Interview with Executive Director of Oakland Schools about the transition from MEAP to M-STEP, comparisons, contrasts, can you opt out of M-Step?, and the future of the M-STEP standardized testing program in Michigan.
In June 2014, Michigan Legislature required the Michigan Department of Education to compose a new test for spring 2015 to replace the 44-year old MEAP (Michigan Educational Assessment Program) test. As a result, the Michigan Student Test of Educational Progress, or M-STEP, was developed for students in grades 3-8 and 11. The M-STEP assesses Michigan standards and benchmarks for the current school year and will be distributed after spring break.
Many parents are concerned with the new assessment exam. There have even been discussions of “opting out.” I reached out to the Michigan Department of Education, but my calls were not returned. I instead turned to Michael Yocum, Executive Director in Learning Services at Oakland County Schools, who was more than willing to help out and answer a few questions. Below is some Q&A…
Lisa LaGrou of Oakland County Moms – Let’s start with why is the state getting rid of the MEAP? Why the change to the M-STEP?
Michael Yocum, Executive Director in Learning Services of Oakland County Schools – Well, because a few years ago, I believe it’s four now if I remember correctly, we adopted new standards in English Language Arts and Mathematics. And, the MEAP test wasn’t really structured to assess those standards. We needed to move to a new assessment that would better assess those standards. I think the second piece of that is they wanted to begin to move to online testing, which is a real big hurdle to climb for all of us, but I think the thinking is, and I agree, over the next few years, it’s slowly going to become more and more efficient and save us more and more money doing it that way rather than doing it paper and pencil. But, the new standards were really driving the MEAP from new assessments.
Lisa LaGrou of Oakland County Moms – Is the M-STEP only for 2015?
Michael Yocum, Executive Director in Learning Services of Oakland County Schools – No, they’re going to have M-STEP next year. It’ll still be called M-STEP. But, they did a bid process and another company, it may have been the same company I’m not sure, but a second bid was locked for the test beginning the spring of 2017 and the company that won that bid was announced today. It’ll still be called M-STEP, the test itself.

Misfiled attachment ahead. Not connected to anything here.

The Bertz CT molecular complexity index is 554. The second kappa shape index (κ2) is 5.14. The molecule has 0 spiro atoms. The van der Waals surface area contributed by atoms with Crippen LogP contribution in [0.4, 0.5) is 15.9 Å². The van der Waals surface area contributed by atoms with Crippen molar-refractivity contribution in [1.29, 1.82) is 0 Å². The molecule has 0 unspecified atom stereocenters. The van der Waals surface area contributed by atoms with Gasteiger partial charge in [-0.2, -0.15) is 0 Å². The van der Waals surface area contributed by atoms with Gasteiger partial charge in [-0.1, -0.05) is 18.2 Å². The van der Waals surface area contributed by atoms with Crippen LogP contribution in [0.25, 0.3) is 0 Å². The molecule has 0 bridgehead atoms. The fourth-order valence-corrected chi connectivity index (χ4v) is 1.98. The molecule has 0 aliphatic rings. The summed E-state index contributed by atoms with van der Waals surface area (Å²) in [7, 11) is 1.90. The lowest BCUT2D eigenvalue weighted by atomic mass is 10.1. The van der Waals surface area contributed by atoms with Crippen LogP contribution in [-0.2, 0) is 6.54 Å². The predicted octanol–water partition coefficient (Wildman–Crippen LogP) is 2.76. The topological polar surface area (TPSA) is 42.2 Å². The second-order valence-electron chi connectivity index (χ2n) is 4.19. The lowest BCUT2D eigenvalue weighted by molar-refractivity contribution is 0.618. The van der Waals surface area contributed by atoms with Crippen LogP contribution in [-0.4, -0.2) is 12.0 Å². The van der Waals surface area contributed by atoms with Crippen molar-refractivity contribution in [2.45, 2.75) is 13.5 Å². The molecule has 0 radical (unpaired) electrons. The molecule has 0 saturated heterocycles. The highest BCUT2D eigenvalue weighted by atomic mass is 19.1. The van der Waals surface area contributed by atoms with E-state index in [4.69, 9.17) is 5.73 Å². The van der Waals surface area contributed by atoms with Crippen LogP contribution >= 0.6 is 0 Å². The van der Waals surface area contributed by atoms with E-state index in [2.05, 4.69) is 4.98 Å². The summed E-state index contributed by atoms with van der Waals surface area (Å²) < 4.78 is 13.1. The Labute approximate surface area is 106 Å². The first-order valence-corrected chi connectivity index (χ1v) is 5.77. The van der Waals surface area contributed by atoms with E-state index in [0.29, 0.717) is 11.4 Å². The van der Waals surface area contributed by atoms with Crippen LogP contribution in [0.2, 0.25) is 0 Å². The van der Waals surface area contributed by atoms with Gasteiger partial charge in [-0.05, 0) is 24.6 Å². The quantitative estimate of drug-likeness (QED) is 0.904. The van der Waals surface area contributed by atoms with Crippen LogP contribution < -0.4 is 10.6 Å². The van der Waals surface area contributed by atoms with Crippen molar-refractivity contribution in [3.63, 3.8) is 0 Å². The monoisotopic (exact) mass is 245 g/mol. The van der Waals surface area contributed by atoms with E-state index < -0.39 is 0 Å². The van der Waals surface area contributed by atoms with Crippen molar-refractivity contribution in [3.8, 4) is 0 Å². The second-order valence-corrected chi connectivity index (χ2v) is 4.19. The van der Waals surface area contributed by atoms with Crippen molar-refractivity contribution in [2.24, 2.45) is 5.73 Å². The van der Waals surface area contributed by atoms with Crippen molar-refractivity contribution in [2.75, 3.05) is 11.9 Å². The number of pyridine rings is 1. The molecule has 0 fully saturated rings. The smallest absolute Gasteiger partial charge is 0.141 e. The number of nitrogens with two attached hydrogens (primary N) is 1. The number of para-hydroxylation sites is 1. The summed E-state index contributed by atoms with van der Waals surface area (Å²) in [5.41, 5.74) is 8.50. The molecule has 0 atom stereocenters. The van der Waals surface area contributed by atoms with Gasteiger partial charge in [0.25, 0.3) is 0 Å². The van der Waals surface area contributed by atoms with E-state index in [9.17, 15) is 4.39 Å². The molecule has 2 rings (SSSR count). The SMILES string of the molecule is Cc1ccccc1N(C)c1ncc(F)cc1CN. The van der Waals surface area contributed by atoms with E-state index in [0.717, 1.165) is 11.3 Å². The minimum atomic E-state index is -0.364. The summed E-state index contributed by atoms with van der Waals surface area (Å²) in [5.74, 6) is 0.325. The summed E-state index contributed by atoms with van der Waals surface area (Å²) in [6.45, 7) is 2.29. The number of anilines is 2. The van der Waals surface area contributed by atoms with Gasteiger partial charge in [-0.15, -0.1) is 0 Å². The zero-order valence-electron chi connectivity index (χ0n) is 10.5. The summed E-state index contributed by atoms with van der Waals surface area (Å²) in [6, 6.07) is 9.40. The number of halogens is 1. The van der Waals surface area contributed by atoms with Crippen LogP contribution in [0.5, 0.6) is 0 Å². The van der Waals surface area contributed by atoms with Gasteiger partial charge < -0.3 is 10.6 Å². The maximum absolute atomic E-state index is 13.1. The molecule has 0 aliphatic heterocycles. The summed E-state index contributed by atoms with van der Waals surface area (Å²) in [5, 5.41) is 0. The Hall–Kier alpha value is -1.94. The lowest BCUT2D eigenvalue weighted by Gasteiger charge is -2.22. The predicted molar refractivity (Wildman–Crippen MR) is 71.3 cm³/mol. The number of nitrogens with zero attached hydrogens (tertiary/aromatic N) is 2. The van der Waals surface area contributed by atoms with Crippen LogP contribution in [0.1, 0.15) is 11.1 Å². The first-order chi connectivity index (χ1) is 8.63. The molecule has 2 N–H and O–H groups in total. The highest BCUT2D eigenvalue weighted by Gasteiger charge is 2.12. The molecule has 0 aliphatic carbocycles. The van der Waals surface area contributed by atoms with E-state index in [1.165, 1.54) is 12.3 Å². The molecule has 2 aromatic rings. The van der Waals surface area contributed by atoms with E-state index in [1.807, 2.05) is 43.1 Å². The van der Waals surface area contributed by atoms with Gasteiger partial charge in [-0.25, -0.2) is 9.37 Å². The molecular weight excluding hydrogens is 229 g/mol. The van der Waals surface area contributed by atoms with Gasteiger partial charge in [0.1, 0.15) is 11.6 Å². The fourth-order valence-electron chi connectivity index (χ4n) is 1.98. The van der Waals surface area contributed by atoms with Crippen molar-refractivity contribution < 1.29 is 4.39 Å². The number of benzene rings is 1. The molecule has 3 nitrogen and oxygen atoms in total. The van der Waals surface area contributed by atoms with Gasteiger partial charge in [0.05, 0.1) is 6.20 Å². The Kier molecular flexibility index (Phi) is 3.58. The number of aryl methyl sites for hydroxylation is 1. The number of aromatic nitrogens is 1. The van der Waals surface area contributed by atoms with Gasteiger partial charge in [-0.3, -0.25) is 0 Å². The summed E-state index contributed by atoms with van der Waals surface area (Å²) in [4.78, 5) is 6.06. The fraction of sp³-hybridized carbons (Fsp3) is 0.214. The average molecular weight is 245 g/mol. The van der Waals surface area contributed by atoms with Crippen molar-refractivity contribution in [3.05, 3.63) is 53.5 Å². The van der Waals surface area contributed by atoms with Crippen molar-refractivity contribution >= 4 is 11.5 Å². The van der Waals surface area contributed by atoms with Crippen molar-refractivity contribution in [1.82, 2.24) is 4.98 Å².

Lisa LaGrou of Oakland County Moms – Will it vary at all or are they going to try to keep the test the same, and just run by different operators?
Michael Yocum, Executive Director in Learning Services of Oakland County Schools – I don’t know. All I’ve seen is the press release. So, if I had to guess… yes, things have been so volatile for public school districts. My hope is that there’s going to be some stability now, finally, but we’ll see.
Lisa LaGrou of Oakland County Moms – How does M-STEP compare to the MEAP in its content and level of difficulty?
Michael Yocum, Executive Director in Learning Services of Oakland County Schools – Not having seen it of course because nobody has taken it yet, what I would guess is that it’s going to be more rigorous. My guess is that we’ll see test scores drop because that is always the case when we have a new test. And, typically when you get a new test, part of the reason you get a new test is because they’ve raised the standards, they’ve increased the rigor and the expectations for students’ performance. I know that the standards that Michigan has now in Mathematics and English Language Arts are much higher than the standards we had four years ago before the new standards were adopted. So if they’re accurately, appropriately assessing those standards, I would assume the test would be more rigorous. Having seen some of the example items, I would say that is the case. The example items…certainly suggest it will be a more rigorous exam. The other thing I do know is there will be much more student writing in the test. And, that is a good thing in my opinion. I am not, by the way, a supporter of high stakes standardized testing. I think there are multiple problems with them, with the test and the way they’re used. Having said that, if we’re going to have these tests, let’s have good ones. Let’s have tests that actually ask students to do what we would want students to be able to do as a result of good instruction in Mathematics, English Language Arts, Science, and Social Studies. And, certainly part of that is being able to reason, to be able to give an answer and be able to defend that answer based on evidence. These assessments will ask students to do that which the MEAP test really didn’t do….That is also partly why the online tests are an advantage. You can afford to do that…If you do it online, the scoring of those is much less expensive. Now that won’t happen right away. But, it will happen over time, over the next few years you’ll see those costs decline in terms of cost per item to score.